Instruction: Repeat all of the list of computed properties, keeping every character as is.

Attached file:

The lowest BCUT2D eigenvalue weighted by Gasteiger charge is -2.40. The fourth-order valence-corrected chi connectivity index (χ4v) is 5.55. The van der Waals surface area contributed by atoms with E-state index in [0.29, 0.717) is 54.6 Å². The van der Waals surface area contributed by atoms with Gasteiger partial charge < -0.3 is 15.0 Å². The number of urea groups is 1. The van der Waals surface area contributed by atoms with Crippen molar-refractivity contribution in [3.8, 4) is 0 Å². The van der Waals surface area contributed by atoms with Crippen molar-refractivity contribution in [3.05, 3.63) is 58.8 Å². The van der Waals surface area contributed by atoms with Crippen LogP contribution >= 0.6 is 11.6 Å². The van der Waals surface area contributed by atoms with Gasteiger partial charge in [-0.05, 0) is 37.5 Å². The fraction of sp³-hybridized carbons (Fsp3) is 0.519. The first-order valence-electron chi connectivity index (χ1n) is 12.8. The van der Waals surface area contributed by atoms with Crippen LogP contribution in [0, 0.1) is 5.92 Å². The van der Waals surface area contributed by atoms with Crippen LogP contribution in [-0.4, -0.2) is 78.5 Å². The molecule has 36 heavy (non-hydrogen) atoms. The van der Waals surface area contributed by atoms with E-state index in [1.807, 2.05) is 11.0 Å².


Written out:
The lowest BCUT2D eigenvalue weighted by Gasteiger charge is -2.40. The fourth-order valence-corrected chi connectivity index (χ4v) is 5.55. The van der Waals surface area contributed by atoms with E-state index in [0.29, 0.717) is 54.6 Å². The van der Waals surface area contributed by atoms with Gasteiger partial charge < -0.3 is 15.0 Å². The number of urea groups is 1. The van der Waals surface area contributed by atoms with Crippen molar-refractivity contribution in [3.8, 4) is 0 Å². The van der Waals surface area contributed by atoms with Crippen molar-refractivity contribution in [3.05, 3.63) is 58.8 Å². The van der Waals surface area contributed by atoms with Crippen LogP contribution >= 0.6 is 11.6 Å². The van der Waals surface area contributed by atoms with Gasteiger partial charge in [-0.05, 0) is 37.5 Å². The fraction of sp³-hybridized carbons (Fsp3) is 0.519. The first-order valence-electron chi connectivity index (χ1n) is 12.8. The van der Waals surface area contributed by atoms with Crippen LogP contribution in [0, 0.1) is 5.92 Å². The van der Waals surface area contributed by atoms with Crippen LogP contribution in [-0.4, -0.2) is 78.5 Å². The molecule has 36 heavy (non-hydrogen) atoms. The van der Waals surface area contributed by atoms with E-state index in [1.807, 2.05) is 11.0 Å².